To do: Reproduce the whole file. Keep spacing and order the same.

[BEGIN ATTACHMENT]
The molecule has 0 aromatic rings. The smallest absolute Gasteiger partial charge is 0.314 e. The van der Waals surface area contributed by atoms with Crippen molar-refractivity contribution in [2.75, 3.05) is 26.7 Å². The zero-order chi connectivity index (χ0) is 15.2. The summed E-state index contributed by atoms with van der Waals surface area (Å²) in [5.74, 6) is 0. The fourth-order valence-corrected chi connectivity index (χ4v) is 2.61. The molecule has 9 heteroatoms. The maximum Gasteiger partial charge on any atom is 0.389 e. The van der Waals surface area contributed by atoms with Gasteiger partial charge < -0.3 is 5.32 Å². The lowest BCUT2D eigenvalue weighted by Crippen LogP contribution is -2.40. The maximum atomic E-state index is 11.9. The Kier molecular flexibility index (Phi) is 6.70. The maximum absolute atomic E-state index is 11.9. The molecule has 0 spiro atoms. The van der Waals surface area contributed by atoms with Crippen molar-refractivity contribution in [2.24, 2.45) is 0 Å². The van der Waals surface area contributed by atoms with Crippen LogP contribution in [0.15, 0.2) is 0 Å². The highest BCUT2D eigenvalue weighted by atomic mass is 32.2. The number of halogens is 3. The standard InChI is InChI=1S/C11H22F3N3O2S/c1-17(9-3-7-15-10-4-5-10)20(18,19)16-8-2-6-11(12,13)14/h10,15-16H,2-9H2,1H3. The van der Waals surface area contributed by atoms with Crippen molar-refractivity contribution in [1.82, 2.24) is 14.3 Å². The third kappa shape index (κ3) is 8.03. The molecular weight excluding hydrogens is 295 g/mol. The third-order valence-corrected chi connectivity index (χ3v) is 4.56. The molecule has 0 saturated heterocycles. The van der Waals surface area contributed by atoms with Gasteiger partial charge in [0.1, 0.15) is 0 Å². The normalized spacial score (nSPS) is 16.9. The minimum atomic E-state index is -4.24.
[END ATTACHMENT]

The molecule has 0 aromatic rings. The smallest absolute Gasteiger partial charge is 0.314 e. The van der Waals surface area contributed by atoms with Crippen molar-refractivity contribution in [2.75, 3.05) is 26.7 Å². The zero-order chi connectivity index (χ0) is 15.2. The summed E-state index contributed by atoms with van der Waals surface area (Å²) in [5.74, 6) is 0. The fourth-order valence-corrected chi connectivity index (χ4v) is 2.61. The molecule has 9 heteroatoms. The maximum Gasteiger partial charge on any atom is 0.389 e. The van der Waals surface area contributed by atoms with Gasteiger partial charge < -0.3 is 5.32 Å². The lowest BCUT2D eigenvalue weighted by Crippen LogP contribution is -2.40. The maximum atomic E-state index is 11.9. The Kier molecular flexibility index (Phi) is 6.70. The maximum absolute atomic E-state index is 11.9. The molecule has 0 spiro atoms. The van der Waals surface area contributed by atoms with Crippen molar-refractivity contribution in [2.24, 2.45) is 0 Å². The van der Waals surface area contributed by atoms with Crippen LogP contribution in [0.15, 0.2) is 0 Å². The highest BCUT2D eigenvalue weighted by atomic mass is 32.2. The number of halogens is 3. The standard InChI is InChI=1S/C11H22F3N3O2S/c1-17(9-3-7-15-10-4-5-10)20(18,19)16-8-2-6-11(12,13)14/h10,15-16H,2-9H2,1H3. The van der Waals surface area contributed by atoms with Crippen molar-refractivity contribution in [1.82, 2.24) is 14.3 Å². The third kappa shape index (κ3) is 8.03. The molecular weight excluding hydrogens is 295 g/mol. The third-order valence-corrected chi connectivity index (χ3v) is 4.56. The molecule has 0 saturated heterocycles. The van der Waals surface area contributed by atoms with Gasteiger partial charge in [0.1, 0.15) is 0 Å². The normalized spacial score (nSPS) is 16.9. The minimum atomic E-state index is -4.24.